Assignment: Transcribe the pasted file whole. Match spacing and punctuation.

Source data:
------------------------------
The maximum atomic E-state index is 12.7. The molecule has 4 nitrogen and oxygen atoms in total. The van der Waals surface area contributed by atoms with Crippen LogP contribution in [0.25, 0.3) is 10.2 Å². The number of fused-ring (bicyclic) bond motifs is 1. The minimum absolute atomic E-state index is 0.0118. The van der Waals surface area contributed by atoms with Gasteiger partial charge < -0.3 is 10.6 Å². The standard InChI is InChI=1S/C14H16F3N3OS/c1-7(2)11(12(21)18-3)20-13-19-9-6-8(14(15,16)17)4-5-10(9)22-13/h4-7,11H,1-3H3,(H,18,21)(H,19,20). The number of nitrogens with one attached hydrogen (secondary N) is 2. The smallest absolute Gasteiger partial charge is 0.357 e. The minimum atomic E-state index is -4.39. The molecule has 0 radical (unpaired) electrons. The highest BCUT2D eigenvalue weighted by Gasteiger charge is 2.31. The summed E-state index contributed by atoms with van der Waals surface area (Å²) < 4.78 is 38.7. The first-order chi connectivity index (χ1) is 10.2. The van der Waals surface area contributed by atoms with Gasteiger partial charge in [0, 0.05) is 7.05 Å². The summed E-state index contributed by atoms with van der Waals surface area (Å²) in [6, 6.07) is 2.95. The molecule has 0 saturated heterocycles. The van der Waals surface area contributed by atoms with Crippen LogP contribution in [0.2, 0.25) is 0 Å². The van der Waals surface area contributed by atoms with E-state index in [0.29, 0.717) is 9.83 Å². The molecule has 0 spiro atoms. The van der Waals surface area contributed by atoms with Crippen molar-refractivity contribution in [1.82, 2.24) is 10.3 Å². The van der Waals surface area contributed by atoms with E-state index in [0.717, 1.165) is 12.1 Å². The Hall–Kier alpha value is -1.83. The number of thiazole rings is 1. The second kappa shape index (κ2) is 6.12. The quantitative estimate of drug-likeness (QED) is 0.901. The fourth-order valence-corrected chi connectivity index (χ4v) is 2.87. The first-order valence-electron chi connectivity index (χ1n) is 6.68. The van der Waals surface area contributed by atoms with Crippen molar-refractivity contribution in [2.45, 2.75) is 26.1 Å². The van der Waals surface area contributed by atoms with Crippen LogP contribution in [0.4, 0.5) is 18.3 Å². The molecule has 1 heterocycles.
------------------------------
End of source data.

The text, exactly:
The maximum atomic E-state index is 12.7. The molecule has 4 nitrogen and oxygen atoms in total. The van der Waals surface area contributed by atoms with Crippen LogP contribution in [0.25, 0.3) is 10.2 Å². The number of fused-ring (bicyclic) bond motifs is 1. The minimum absolute atomic E-state index is 0.0118. The van der Waals surface area contributed by atoms with Gasteiger partial charge < -0.3 is 10.6 Å². The standard InChI is InChI=1S/C14H16F3N3OS/c1-7(2)11(12(21)18-3)20-13-19-9-6-8(14(15,16)17)4-5-10(9)22-13/h4-7,11H,1-3H3,(H,18,21)(H,19,20). The number of nitrogens with one attached hydrogen (secondary N) is 2. The smallest absolute Gasteiger partial charge is 0.357 e. The minimum atomic E-state index is -4.39. The molecule has 0 radical (unpaired) electrons. The highest BCUT2D eigenvalue weighted by Gasteiger charge is 2.31. The summed E-state index contributed by atoms with van der Waals surface area (Å²) < 4.78 is 38.7. The first-order chi connectivity index (χ1) is 10.2. The van der Waals surface area contributed by atoms with Gasteiger partial charge in [0, 0.05) is 7.05 Å². The summed E-state index contributed by atoms with van der Waals surface area (Å²) in [6, 6.07) is 2.95. The molecule has 0 saturated heterocycles. The van der Waals surface area contributed by atoms with Crippen LogP contribution in [0.2, 0.25) is 0 Å². The van der Waals surface area contributed by atoms with E-state index in [0.29, 0.717) is 9.83 Å². The molecule has 0 spiro atoms. The van der Waals surface area contributed by atoms with Crippen molar-refractivity contribution in [1.82, 2.24) is 10.3 Å². The van der Waals surface area contributed by atoms with E-state index in [0.717, 1.165) is 12.1 Å². The Hall–Kier alpha value is -1.83. The number of thiazole rings is 1. The second kappa shape index (κ2) is 6.12. The quantitative estimate of drug-likeness (QED) is 0.901. The fourth-order valence-corrected chi connectivity index (χ4v) is 2.87. The first-order valence-electron chi connectivity index (χ1n) is 6.68. The van der Waals surface area contributed by atoms with Crippen molar-refractivity contribution in [2.45, 2.75) is 26.1 Å². The van der Waals surface area contributed by atoms with Crippen LogP contribution in [0.4, 0.5) is 18.3 Å². The molecule has 1 heterocycles.